INTERNMENT OF UKRAINIANS IN QUEBECUKEMNDE.COM
In the dead of winter, in January 1915, they were transported along the transcontinental railway from Montreal into Quebec’s remote Abitibi region. The first prisoners, 109 men, were eventually joined by hundreds more, including women and children, interned not because they had done anything wrong but simply because of who they were, where they were from. Mostly immigrants from western Ukraine, lured to the Dominion of Canada with promises of freedom and free land, they were branded “enemy aliens” at the outbreak of the First World War because they had arrived in Canada with Austro-Hungarian passports.
Offloaded eight kilometres west of Amos, at a place today called La Ferme, the prisoners could just see the shoreline of Spirit Lake, now Lac Beauchamp – from behind barbed wire. Originally their camp was to have been at Belcourt, 75 kilometres further east, but the clever merchants of the Amos Chamber of Commerce lobbied Ottawa for a closer site, then collected a quarter of a million dollars in government trade over the two years the camp operated – a bounty garnished from the injustice of Canada’s first national internment operations.
Recently the Spirit Lake Internment Camp centre officially opened. It is housed within the former Roman Catholic church of St. Viateur de Trécesson, adjacent to where internee barracks once stood. The interpretation centre, the result of several years of effort by the Spirit Lake Camp Corporation, includes exhibits explaining how thousands of Europeans from the Austro-Hungarian, German and Ottoman Turkish empires were swept up because of xenophobia and wartime hysteria, suffering imprisonment, the confiscation of what little wealth they had, and other state-sanctioned indignities, including disenfranchisement. All of this was sanctioned by the very same War Measures Act that was deployed during the Second World War against Japanese-, Italian- and German-Canadians and, in 1970, against the Québécois.
Conditions at Spirit Lake were harsh. Visiting in mid-November 1916, the U.S. consul from Quebec City, G. Willrich, reported that prisoners complained they “were badly treated in every way, even beaten … with no freedom whatsoever.” Internee #1100, H. Domytryk, a father of four who had been arrested in Edmonton, jailed at Lethbridge, Alta., then transported to Spirit Lake, showed Willrich a letter from his nine-year-old daughter, Katie:“My dear father: We haven’t nothing to eat and they do not want to give us no wood. My mother has to go four times to get something to eat. It is better with you, because we had everything to eat. This shack is no good, my mother is going down town every day and I have to go with her and I don’t go to school at winter. It is cold in that shack. We your small children kiss your hands my dear father. Goodby my dear father. Come home right away.”Efforts to honour the victims began in the mid-1980s, spearheaded by the Ukrainian Canadian Civil Liberties Association. A trilingual plaque was placed at Spirit Lake in 1999, complemented in 2001 with a statue, the Interned Madonna, by John Boxtel, a sculptor from the Kingston, Ont., area. Then in May 2008, following Parliament’s passage of the Internment of Persons of Ukrainian Origin Recognition Act, a Canadian First World War Internment Recognition Fund was established, with a multi-year grant making the Spirit Lake interpretive centre possible.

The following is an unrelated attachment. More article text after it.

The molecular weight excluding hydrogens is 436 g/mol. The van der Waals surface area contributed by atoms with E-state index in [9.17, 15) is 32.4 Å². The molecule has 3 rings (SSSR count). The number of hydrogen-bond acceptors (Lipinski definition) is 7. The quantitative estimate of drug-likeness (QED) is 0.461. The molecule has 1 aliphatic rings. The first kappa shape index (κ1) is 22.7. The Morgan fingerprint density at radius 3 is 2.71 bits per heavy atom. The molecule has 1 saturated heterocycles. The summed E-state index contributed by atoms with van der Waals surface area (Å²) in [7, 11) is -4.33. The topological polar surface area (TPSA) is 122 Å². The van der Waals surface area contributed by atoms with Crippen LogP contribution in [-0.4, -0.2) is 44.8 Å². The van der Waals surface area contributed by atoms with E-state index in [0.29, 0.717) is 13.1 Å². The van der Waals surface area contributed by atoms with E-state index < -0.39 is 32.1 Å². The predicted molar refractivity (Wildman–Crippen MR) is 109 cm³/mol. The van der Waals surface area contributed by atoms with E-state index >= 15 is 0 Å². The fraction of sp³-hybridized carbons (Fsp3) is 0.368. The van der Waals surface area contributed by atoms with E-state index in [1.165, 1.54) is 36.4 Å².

While no internees remain alive – the last known survivors from Spirit Lake, Mary Manko and Mary Hanchurak, passed away in 2007 and 2008 – Dr. Ted Sosiak, whose grandfather was imprisoned in Kingston’s Fort Henry, symbolically bore witness for all internee descendants.
Work still needs to be done before the Spirit Lake centre fully meets its charge of educating Canadians about the internment operations, an episode in our nation’s history that Jason Kenney, Canada’s minister of Canadian citizenship and immigration, has described as “a blight.” For one, its exhibits are in French only, a language the internees, guards and most of the officers in charge wouldn’t have known. Even more troubling is how the internee cemetery is being allowed to decay, almost entirely lost to the boreal forest despite entreaties addressed to the National Historic Sites and Monuments Review Board, Canadian Heritage, and other agencies.
Mary Manko once wrote: “I was one of the thousands of Ukrainian Canadians rounded up as ‘enemy aliens’ and put in concentration camps between 1914 and 1920. I was just six years old then. I was born in Canada. I lived in Montreal with my parents, brother John and sisters Anne and Nellie. Nellie was born in Quebec. She was just 2½ when we buried her near the Spirit Lake internment camp.
“Canada’s Ukrainians were not disloyal. Our imprisonment was wrong. We were Canadians. Those who, like my parents, had come from Ukraine to Canada, came seeking freedom. They were invited here. They worked hard. They contributed to this country, with their blood, sweat, and tears – a lot of the latter. What was done to us was wrong.
“Because no one bothered to remember or learn about the wrong that was done to us, it was done to others again, and yet again. Maybe there’s an even greater wrong in that.”
As a place of education, commemoration and reflection, the museum has begun to undo that “even greater wrong,” recovering historical memory and righting a historical injustice – a lasting Christmas gift to all Canadians.
memory of my father,
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